Multiple sclerosis: Campath more effective than Rebif
Two-year interim results from a Phase 2 trial comparing Campath ( Alemtuzumab ) with Rebif ( Interferon beta-1a ) for the treatment of multiple sclerosis have demonstrated statistically significant efficacy of Campath compared to Rebif.
The phase 2 trial randomized 334 patients with active relapsing-remitting multiple sclerosis at 49 medical centers in Europe and the United States.
Patients in the trial were treated with Alemtuzumab at one of two doses ( 12 or 24/mg per day for five days at initial treatment, and three days of re-treatment ), or Interferon beta-1a ( 44 mcg administered three times per week, as indicated in its product label ).
The Alemtuzumab regimen was administered once per year by intravenous infusion, while the Interferon beta-1a regimen was administered three times per week by subcutaneous injection.
The randomized trial compares the safety and efficacy of Alemtuzumab with Interferon beta-1a using two primary endpoints: the rate of relapse of multiple sclerosis symptoms, and the time to progression of clinically significant disability ( time to Sustained Accumulated Disability over six months as measured by Expanded Disability Status Scale [EDSS] ).
Analysis of the first co-primary endpoint showed that patients taking Alemtuzumab at high and low doses experienced at least a 75 percent reduction in the risk for relapse after at least two years of follow up when compared to patients treated with Interferon beta-1a. This difference was statistically significant in favor of the Alemtuzumab patients at both high and low doses, ( p=0.00328 ).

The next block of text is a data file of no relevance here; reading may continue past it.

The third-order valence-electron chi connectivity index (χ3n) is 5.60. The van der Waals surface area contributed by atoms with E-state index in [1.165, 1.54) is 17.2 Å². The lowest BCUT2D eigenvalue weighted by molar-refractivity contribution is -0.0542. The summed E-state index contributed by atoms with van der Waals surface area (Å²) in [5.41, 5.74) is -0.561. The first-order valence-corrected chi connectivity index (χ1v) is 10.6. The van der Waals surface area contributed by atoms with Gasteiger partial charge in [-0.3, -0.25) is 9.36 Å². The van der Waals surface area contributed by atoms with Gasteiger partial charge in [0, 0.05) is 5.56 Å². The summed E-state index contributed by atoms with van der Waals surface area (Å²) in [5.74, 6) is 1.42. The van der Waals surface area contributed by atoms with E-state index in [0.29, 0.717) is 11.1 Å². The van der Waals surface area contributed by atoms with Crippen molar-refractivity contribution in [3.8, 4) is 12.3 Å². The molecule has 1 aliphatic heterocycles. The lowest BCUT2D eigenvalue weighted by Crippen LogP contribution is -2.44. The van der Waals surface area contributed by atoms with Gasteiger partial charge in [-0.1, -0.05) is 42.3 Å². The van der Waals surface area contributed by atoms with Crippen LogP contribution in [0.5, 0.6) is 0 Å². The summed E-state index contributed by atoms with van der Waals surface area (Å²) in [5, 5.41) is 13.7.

Analysis of the other co-primary endpoint showed that patients taking Alemtuzumab at high and low doses experienced at least a 65 percent reduction in the risk for progression of clinically significant disability when compared to patients treated with Interferon beta-1a. This difference was statistically significant in favor of the Alemtuzumab patients at both high and low doses ( p=0.01194 ).
Dosing of Alemtuzumab in this study was suspended in September 2005 after three patients developed immune thrombocytopenic purpura ( ITP ), a treatable condition in which patients experience a low platelet count as a result of an immune response directed against the platelets.
At that time, most patients had received two cycles of therapy with Alemtuzumab.
Treatment with Rebif in the control arm has continued without interruption.
The trial remains on clinical hold in the United States, and Genzyme is working closely with clinical investigators and regulatory agencies to complete the study and ensure that the risk of ITP is well understood and managed.
To date, a total of six patients have been diagnosed with ITP in this trial.
Other than ITP, serious adverse events related to treatment occurred among four patients treated with the low dose of Alemtuzumab and four treated with the high dose. Two patients treated with Interferon beta-1a experienced serious adverse events related to treatment.
Common non-serious adverse events included infusion reactions in the Alemtuzumab patients and flu-like symptoms in patients using Interferon beta-1a.
The incidence of all thyroid adverse events, including Graves' disease, was less than expected compared to reports in the literature on the use of Campath in multiple sclerosis.
Campath ( Alemtuzumab ), is indicated in the United States for the treatment of B-cell chronic lymphocytic leukemia ( B-CLL ) in patients who have been treated with alkylating agents and who have failed Fludarabine therapy.
In Europe, Alemtuzumab is named MabCampath.
Source: Genzyme, 2006